Anyone unfortunate enough to earn or learn a living in the book business will relish the back-biting behind the back-slapping in this artful novel about the wiles of writers, editors, publishers and hangers-on. Every character, as a matter of fiction, is a hanger-on here, trying to survive over somebody else's live body.
Anyone affluent enough to experience an enclave existence will recognize the incestuous absurdity of what happens in the Hamptons where Jimmy's bar functions as a cathedral plaza, with residents assigned their squatting places on the basis of being year-rounders, summer-dwellers or mere weekenders. Similar foolishness--involving in-groups within in-groups--occurs in Laguna, Key West and Carmel.
Many normal people may also enjoy the way Wilfrid Sheed puts his needle to puncturing accepted public wit or attributed private wisdom at the same time: "The line on bartenders is pretty d1769169775idea about writing altogether. For one thing, they assume their readers are drunk. They picture a circle of eager, merry fellows, ever ready for a good roar, instead of the pinched-up people in apartments, worried sick about their regularity, who comprise the actual reading public."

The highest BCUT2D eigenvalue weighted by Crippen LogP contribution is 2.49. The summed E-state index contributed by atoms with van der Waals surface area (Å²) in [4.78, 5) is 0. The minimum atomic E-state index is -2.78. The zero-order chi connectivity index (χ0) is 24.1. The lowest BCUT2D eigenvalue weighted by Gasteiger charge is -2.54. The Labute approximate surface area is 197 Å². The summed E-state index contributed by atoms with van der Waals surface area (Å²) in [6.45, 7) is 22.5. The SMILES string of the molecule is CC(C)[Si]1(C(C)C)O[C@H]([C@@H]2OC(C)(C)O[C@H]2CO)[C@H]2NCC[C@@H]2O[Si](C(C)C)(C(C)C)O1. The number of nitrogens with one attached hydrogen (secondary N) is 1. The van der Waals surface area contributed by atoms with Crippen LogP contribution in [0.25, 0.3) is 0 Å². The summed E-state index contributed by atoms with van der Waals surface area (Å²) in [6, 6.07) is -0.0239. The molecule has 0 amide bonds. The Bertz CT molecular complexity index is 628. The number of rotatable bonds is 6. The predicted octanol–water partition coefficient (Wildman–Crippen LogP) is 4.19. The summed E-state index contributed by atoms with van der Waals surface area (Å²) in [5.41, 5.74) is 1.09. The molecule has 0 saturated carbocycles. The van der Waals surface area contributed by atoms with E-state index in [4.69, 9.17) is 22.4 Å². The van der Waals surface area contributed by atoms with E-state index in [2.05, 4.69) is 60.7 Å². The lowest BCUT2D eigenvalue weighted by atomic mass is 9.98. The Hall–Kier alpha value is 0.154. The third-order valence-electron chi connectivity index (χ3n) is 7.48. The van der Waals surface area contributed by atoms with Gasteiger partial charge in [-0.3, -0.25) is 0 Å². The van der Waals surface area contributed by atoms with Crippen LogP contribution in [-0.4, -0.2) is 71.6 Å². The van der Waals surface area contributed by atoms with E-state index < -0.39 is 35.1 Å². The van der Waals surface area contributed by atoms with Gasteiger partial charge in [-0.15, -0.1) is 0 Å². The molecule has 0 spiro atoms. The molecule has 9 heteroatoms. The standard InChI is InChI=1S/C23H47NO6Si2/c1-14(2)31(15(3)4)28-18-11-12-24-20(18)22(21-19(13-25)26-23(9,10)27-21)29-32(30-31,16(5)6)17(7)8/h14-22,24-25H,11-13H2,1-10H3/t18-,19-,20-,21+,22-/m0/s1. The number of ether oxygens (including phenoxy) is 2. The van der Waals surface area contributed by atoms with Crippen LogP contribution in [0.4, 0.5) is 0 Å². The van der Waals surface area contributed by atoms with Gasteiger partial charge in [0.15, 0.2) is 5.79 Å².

A real writer is at work here, one with a keen sense of selves--self-worshiping and self-deprecating. He knows how writers band together against the alleged greed and stupidity of publishers and editors. He knows how those same writers also feel superior, each to each, even while banded together. And he knows how the other side feeds, parasitically, off the writers' work: "Luckily," says narrator and publisher Jonathan Oglethorpe, "I have my own little ego to keep me warm. I also believe that I am better than all of them, only with the good taste not to put it in writing."